W3C home > Mailing lists > Public > www-style@w3.org > January 2015

Re: [css-text] Preventing typographic orphans

From: Zack Weinberg <zackw@panix.com>
Date: Sat, 3 Jan 2015 17:13:23 -0800
Message-ID: <CAKCAbMgP53mooRXYP2sZUdc_f0HL2BJtvFwMEM0zGX5tqO23xQ@mail.gmail.com>
To: www-style list <www-style@w3.org>
I'm not sure "insert nonbreaking spaces as necessary" is such a
terrible answer, honestly.  TeX expects you to do just that, so
more-sophisticated yet language-blind algorithms aren't going to help
by themselves. And it seems to me that even with language-sensitive
word-wrapping rules it would be very difficult to get an 100%
automated solution.

On Sat, Jan 3, 2015 at 4:02 PM, Alan Stearns <stearns@adobe.com> wrote:
> On 1/3/15, 3:47 PM, "Randy Edmunds" <redmunds@adobe.com> wrote:
>
>>> In typography, orphans are lone words at the end of a line. However, in
>>>CSS, the orphans property controls the minimum number of lines in a
>>>block container that must be left at the bottom of a page, not the
>>>minimum number of words at the end of a line. Is there anything planned
>>>for typographic orphans? If not, why?
>>>
>>> This must have been discussed before, but can't seem to find it, sorry.
>>
>>There has been talk of a `text-balance` property that takes a percentage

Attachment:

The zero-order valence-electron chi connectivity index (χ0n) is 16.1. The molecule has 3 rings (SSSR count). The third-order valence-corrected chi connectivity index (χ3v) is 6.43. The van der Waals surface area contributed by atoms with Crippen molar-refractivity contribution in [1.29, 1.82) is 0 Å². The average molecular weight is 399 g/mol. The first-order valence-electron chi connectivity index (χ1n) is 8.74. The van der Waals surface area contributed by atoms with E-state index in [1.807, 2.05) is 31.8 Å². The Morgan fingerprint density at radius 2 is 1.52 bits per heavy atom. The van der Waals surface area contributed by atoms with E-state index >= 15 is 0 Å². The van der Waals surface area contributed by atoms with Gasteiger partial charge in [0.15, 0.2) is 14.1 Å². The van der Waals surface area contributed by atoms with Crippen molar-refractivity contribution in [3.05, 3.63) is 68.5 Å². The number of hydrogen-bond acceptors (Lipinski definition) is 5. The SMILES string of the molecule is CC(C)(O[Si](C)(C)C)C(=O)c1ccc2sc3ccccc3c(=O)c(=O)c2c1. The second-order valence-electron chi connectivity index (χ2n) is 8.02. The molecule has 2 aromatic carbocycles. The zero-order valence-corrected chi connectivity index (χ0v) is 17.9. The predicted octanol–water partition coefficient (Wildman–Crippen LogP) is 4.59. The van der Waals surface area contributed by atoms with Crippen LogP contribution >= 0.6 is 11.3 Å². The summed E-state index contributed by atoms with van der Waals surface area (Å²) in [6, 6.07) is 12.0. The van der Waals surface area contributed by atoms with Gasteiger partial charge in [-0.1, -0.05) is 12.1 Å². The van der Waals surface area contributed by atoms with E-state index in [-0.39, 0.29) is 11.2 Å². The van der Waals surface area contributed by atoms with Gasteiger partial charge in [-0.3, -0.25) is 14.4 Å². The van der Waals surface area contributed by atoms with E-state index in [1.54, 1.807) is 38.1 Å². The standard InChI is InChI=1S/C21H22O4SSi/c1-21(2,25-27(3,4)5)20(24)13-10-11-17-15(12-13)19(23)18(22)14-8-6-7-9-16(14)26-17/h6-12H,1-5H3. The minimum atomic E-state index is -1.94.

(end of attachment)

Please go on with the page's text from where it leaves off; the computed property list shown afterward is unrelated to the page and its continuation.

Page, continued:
>>value. The value determines the minimum length for the last line of a
>>paragraph, compared to the average line length. The property defaults to
>>auto which computes to 0% (the last line can be anywhere from 0-100% of
>>the average line length). If the text-balance property computes to 100%,
>>then all of the lines in the paragraph get balanced to give the last line
>>full width.
>>
>>Randy
>
> Right - search for ‘last line length’ rather than ‘orphans’ to find the
> discussion. I think it’s probably a separate concern than balanced lines
> [1], as you can fiddle with more things than line endings to achieve the
> last line length you want. It might require something closer to multi-line
> composition to correctly automate last line length, though.
>
> Thanks,
>
> Alan
>
> [1] http://lists.w3.org/Archives/Public/www-style/2014Oct/0256.html
>
Received on Sunday, 4 January 2015 01:13:46 UTC

This archive was generated by hypermail 2.4.0 : Friday, 25 March 2022 10:08:50 UTC